Joplin, Tuscaloosa become sister cities of destruction

Today's Tuscaloosa News, observing the one-year anniversary of the tornado that wreaked so much destruction on that city, has an absorbing article on the Joplin Tornado. From the article:

Joplin City Manager Mark Rohr got his first look at the widespread damage about 9:30 p.m. through night-vision goggles.
He knew the devastation was extensive — in the coming days he would learn that approximately 30 percent of Joplin was destroyed or affected — but the scene he took in from a helicopter over the tornado’s path was numbing.
“I’m flesh and blood like everyone else,” Rohr said. “I was overwhelmed. But I could only allow myself to be overwhelmed for about 15 seconds.”
It is a long story and one well worth reading.

Former Kirkwood principal: In public schools, we take them all

The accompanying video, featuring Charles Jaco's interview with former Kirkwood Principal Franklin McCallie, offers some of the best arguments against HB 2051 and for the very concept of public schools. While I don't agree with him on everything, this is the kind of spokesman public schools need.

Cynthia Davis: Ed Martin and I are the dream team

Just what Ed Martin needed.

First, he is running for what, if memory serves correctly, is his third office in less than a year, attorney general, and against well-funded incumbent Chris Koster. And now, Cynthia Davis, the Constitution Party candidate for lieutenant governor, describes herself and Martin as "the dream team."

Judy Baker: Speaking out led to demise of HB 2051

Word has spread quickly that Rep. Scott Dieckhaus, chairman of the House Republican Committee, has indicated that HB 2051, the so-called "Don't Say Gay" bill, which would prohibit classroom discussion of  sexual orientation, is not going to receive a committee hearing during the 2012 session.

In the accompanying video, Judy Baker, a Democratic candidate for lieutenant governor, talks about the impact that people speaking out had against this bill, which was sponsored by Rep. Steve Cookson, R-Fairdealing.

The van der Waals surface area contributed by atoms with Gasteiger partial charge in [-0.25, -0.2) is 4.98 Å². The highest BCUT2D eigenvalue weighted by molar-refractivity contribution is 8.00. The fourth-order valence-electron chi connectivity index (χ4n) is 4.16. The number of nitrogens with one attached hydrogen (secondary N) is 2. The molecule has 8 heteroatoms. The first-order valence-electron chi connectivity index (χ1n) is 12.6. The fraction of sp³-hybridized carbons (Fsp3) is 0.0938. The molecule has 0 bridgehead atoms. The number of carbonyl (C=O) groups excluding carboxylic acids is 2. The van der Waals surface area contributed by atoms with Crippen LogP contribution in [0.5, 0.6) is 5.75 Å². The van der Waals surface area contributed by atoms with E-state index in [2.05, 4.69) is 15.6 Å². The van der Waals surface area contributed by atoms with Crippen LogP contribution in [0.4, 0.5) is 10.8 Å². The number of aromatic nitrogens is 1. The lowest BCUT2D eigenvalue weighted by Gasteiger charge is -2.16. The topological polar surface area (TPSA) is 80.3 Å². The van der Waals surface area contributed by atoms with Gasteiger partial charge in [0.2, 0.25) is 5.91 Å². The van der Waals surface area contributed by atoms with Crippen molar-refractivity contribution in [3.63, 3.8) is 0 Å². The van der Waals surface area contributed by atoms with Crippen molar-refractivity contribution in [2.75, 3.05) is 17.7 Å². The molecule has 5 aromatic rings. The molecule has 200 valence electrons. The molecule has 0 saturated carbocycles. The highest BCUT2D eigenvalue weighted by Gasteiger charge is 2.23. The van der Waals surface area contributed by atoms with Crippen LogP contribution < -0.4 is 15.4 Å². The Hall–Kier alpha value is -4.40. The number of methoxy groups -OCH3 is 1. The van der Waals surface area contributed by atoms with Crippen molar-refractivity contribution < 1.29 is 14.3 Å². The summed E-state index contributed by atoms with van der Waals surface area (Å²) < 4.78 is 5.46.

Saturday, April 28, 2012

Alabama governor marks anniversary of Tuscaloosa tornado

In less than a month, Joplin will observe the one-year anniversary of the May 22 tornado that destroyed a third of this town and cost 160 lives.

The anniversary arrived this week for those who survived the Tuscaloosa tornado.

Moving gay students to the back of the school bus

As someone who spends a few weeks every year guiding eighth graders through a research project on the American Civil Rights Movement, I couldn’t help but experience a sense of déjà vu as I have followed the uproar over Missouri HB 2051, which would ban classroom discussion of sexual orientation.

Some of the 20 Republican co-sponsors of the bill are falling all over themselves to let people know they have nothing whatsoever against gays and lesbians.

If they had done any reading at all (and judging from the quality of the legislation they have written, or ALEC has written for them) they would have studiously avoided the quotes. Some examples:

It’s not anti-gay legislation because “some of my best friends are gay.”

Or this one- “These kinds of discussions should be taking place in the home, among families, not in our schools.”

It is almost like they are reliving the era in which politicians, on both sides of the aisle, fought the rising tide of desegregation and flailed helplessly against the onset of equal rights for African Americans.

Those officials, always noting that they had nothing against African Americans (as long, of course, as they knew their place and didn’t get uppity) were perfectly content to consign human beings to a permanent second-class status simply because of the color of their skin.